Use airtight plastic containers or metal containers – these will help keep moisture out and will prevent any flavorings or odors from getting in due to the tight seal they provide. Additionally, try using dark metal containers if possible since light can degrade the quality of some foods over time.

Use Air-Tight Containers

The most important factor in preserving food over a long period of time is storage. Properly storing your emergency food supply will ensure that it maintains its freshness, flavor, and nutritive value.

The first step in storing your food is to place the items in air-tight containers or air-tight baggies prior to sealing in the outer container. This will help keep bugs or other pests away while keeping odor, moisture, and light out. Once the food is placed into an air-tight container, it should be sealed inside a larger plastic container with a tight lid for additional protection against contaminants and pests.

If possible, it's also helpful to place either silica gel packs or oxygen absorbers inside the containers for further protection against spoilage from moisture or oxygen. When positioning the containers off the ground level and away from direct sunlight, this will add another layer of protection from potential damage over time. Be sure that your main food storage area is cool (preferably between 45-60 degrees) and away from potential threats like humidity levels, temperature changes and water sources that can damage them easily in an extended amount of time.

Rotate Your Stock

In order to ensure the safety and quality of your 2-week emergency food supply, it is important to rotate your stock on a regular basis. While many of the items in your emergency supply can last up to 25 years, there is always the risk of spoilage when stockpiling food. To avoid this, old food should be used before you add new items to your stockpile.

It's recommended that you rotate your stash at least every 6 months by making sure that whatever you buy is already dated, as well as actively keeping track of expiration dates on products already in storage. This will help you balance out the age and freshness of your supplies while ensuring that all nutrient contents remain consistent throughout.

Be sure to properly store non-perishable items in cool dry places out of direct sunlight; canned foods should not exceed 75 degrees Fahrenheit for more than two weeks at a time. Excessive humidity or temperature changes can cause mold growth or bacterial buildup which can lead to spoilage.

Don't forget about rotating sealed containers such as cans and jars as well – look for signs of rusting or bulging which are indicators that they may need replacing. With proper maintenance, you can utilize all aspects of your 2 week emergency food supply with confidence!

Meal Planning

When planning for a two-week emergency food supply, the first step is to create a meal plan. This plan should include foods that you like, and that are easy to store and prepare. Consider the types of meals that you can make ahead of time and that will last for two weeks.

Choose a variety of meals and snacks to ensure that you have a balanced diet. Additionally, make sure that each meal has enough calories to sustain you throughout the day.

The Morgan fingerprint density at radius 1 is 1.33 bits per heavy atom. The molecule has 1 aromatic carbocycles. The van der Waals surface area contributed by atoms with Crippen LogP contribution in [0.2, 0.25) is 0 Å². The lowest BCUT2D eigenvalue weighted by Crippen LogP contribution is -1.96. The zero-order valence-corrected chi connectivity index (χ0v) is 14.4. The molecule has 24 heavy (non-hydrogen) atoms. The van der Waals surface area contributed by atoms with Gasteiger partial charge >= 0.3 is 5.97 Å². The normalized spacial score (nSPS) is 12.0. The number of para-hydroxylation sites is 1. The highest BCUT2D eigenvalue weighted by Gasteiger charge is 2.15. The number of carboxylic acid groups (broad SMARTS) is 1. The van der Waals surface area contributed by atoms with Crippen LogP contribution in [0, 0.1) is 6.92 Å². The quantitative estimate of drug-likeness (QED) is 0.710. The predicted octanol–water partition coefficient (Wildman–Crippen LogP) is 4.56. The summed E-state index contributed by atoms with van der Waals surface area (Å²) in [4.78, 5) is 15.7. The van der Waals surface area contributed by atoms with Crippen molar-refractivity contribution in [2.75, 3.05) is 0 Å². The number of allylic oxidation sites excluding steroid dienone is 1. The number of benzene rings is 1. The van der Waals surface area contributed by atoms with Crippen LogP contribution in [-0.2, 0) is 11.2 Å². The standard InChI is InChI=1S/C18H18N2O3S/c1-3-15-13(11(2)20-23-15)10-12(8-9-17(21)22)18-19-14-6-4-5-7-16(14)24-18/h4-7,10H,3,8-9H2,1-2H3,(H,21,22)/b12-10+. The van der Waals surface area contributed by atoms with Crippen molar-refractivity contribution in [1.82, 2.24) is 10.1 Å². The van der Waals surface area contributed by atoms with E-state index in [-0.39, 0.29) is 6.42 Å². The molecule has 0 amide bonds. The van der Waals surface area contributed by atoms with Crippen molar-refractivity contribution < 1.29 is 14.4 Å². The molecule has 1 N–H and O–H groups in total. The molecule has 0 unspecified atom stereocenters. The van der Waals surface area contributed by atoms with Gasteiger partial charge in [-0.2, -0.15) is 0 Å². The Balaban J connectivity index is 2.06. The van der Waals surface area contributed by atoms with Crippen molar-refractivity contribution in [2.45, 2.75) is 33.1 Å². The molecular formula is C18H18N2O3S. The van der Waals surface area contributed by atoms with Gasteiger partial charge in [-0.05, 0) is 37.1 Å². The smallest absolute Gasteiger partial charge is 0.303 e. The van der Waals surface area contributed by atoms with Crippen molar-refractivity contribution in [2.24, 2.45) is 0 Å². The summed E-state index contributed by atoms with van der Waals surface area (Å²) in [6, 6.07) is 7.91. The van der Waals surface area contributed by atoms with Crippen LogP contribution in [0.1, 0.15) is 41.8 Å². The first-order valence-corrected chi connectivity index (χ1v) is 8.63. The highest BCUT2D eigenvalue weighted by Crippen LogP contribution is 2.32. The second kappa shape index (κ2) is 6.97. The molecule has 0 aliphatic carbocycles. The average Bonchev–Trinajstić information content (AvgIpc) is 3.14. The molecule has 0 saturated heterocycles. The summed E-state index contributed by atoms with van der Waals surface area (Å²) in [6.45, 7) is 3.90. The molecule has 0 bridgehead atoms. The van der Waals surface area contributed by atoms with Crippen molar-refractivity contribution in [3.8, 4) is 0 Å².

Create a Meal Plan

Creating a meal plan ahead of time can help you put together an emergency food supply that is personalized to fit your family's tastes and nutrition needs. Start by making a list of your family's favorite meals, then use this list to plan out a two-week meal plan. Make sure your meal plan has a balance of healthy proteins, fruits, vegetables, and grains. Aim to incorporate a variety of ingredients across multiple food groups so that every day is different. If you have any specific dietary restrictions, now is the time to make substitutions for those items in advance.

Don't forget about snacks! Include some lightweight snack and beverage items that can be easily stored in an emergency kit or bag. Do some research on non-perishable food items that will last longer than two weeks in an unrefrigerated environment so you don't have to replace or throw away items if they spoil during storage.

Planning ahead will also help you determine how much you need and what type of containers are best for avoiding waste when packing your emergency supply kit. Finally, make sure that everyone in the family understands the importance of following the meal plan so everyone gets enough nutrition even in an emergency situation.

Consider Calorie and Nutrient Content

When preparing an emergency food supply, it can be tempting to just buy large amounts of ready-made or familiar foods and to think of calorie quantity instead of quality. However, if you are planning for several days or a week, it is important to ensure that you are getting the adequate nutrients for your body's needs. Many processed and ready-made foods contain a lot of calories, but lack vital minerals and vitamins.

When considering the meals for your two week emergency food supply plan, remember to take into account the following nutrients: carbohydrates, proteins, fats, vitamins, minerals and fiber. Pay attention not only to the calorie content, but what type of calories are present in each product and make sure they will provide enough energy while being easy on digestion during stress.

If possible choose items that don't require refrigeration such as:

  • Canned fruits and vegetables with no added sugar or preservatives;
  • Rice/grains;
  • Dried/ canned meats;
  • Paper products such as granola bars, crackers and cereal;
  • Powdered milk;
  • Peanut butter in case water isn't accessible;
  • Energy bars;
  • Nutrition drinks such as soymilk;
  • Nuts & dried fruit mix;
  • Powdered eggs (eggs require refrigeration);
  • Seasonings (salt/pepper/herbs);
  • Easy-to-prepare entrees (freeze-dried meals).

Also keep in mind perishable items such as fresh produce will not last longer than three days without refrigeration so plan accordingly. Finally think about variety – otherwise you may get bored or even unhealthy from eating the same types of food over lengthy periods of time. Be sure to stock up on fresh fruits & vegetables that have a short shelf life prior to expiry date in accordance with expiration date rules . You can also find food concentrates that are high in protein but low in fat that can be stored for long time periods. Most importantly make sure you have enough of what ever items it is that make up your meal planning!